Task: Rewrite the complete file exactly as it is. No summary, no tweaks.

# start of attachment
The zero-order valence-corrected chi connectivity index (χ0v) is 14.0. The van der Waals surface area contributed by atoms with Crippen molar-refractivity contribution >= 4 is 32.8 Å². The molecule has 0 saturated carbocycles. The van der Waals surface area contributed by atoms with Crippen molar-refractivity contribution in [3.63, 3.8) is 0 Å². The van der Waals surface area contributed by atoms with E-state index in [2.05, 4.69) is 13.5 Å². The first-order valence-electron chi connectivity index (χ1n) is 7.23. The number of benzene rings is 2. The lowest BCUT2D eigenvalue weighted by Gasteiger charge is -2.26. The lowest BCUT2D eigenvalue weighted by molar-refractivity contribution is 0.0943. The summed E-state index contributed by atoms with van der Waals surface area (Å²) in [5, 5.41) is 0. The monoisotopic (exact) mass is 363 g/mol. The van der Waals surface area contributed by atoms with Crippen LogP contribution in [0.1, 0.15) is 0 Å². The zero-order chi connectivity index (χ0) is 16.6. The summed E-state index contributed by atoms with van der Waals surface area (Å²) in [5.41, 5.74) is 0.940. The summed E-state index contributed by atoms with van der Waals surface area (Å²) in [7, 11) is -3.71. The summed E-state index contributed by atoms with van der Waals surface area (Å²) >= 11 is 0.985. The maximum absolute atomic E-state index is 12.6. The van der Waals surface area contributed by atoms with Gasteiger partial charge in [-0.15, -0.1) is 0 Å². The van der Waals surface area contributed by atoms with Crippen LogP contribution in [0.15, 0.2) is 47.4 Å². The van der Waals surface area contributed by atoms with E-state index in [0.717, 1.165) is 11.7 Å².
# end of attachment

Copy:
The zero-order valence-corrected chi connectivity index (χ0v) is 14.0. The van der Waals surface area contributed by atoms with Crippen molar-refractivity contribution >= 4 is 32.8 Å². The molecule has 0 saturated carbocycles. The van der Waals surface area contributed by atoms with Crippen molar-refractivity contribution in [3.63, 3.8) is 0 Å². The van der Waals surface area contributed by atoms with E-state index in [2.05, 4.69) is 13.5 Å². The first-order valence-electron chi connectivity index (χ1n) is 7.23. The number of benzene rings is 2. The lowest BCUT2D eigenvalue weighted by Gasteiger charge is -2.26. The lowest BCUT2D eigenvalue weighted by molar-refractivity contribution is 0.0943. The summed E-state index contributed by atoms with van der Waals surface area (Å²) in [5, 5.41) is 0. The monoisotopic (exact) mass is 363 g/mol. The van der Waals surface area contributed by atoms with Crippen LogP contribution in [0.1, 0.15) is 0 Å². The zero-order chi connectivity index (χ0) is 16.6. The summed E-state index contributed by atoms with van der Waals surface area (Å²) in [5.41, 5.74) is 0.940. The summed E-state index contributed by atoms with van der Waals surface area (Å²) in [7, 11) is -3.71. The summed E-state index contributed by atoms with van der Waals surface area (Å²) >= 11 is 0.985. The maximum absolute atomic E-state index is 12.6. The van der Waals surface area contributed by atoms with Gasteiger partial charge in [-0.15, -0.1) is 0 Å². The van der Waals surface area contributed by atoms with Crippen LogP contribution in [0.15, 0.2) is 47.4 Å². The van der Waals surface area contributed by atoms with E-state index in [0.717, 1.165) is 11.7 Å².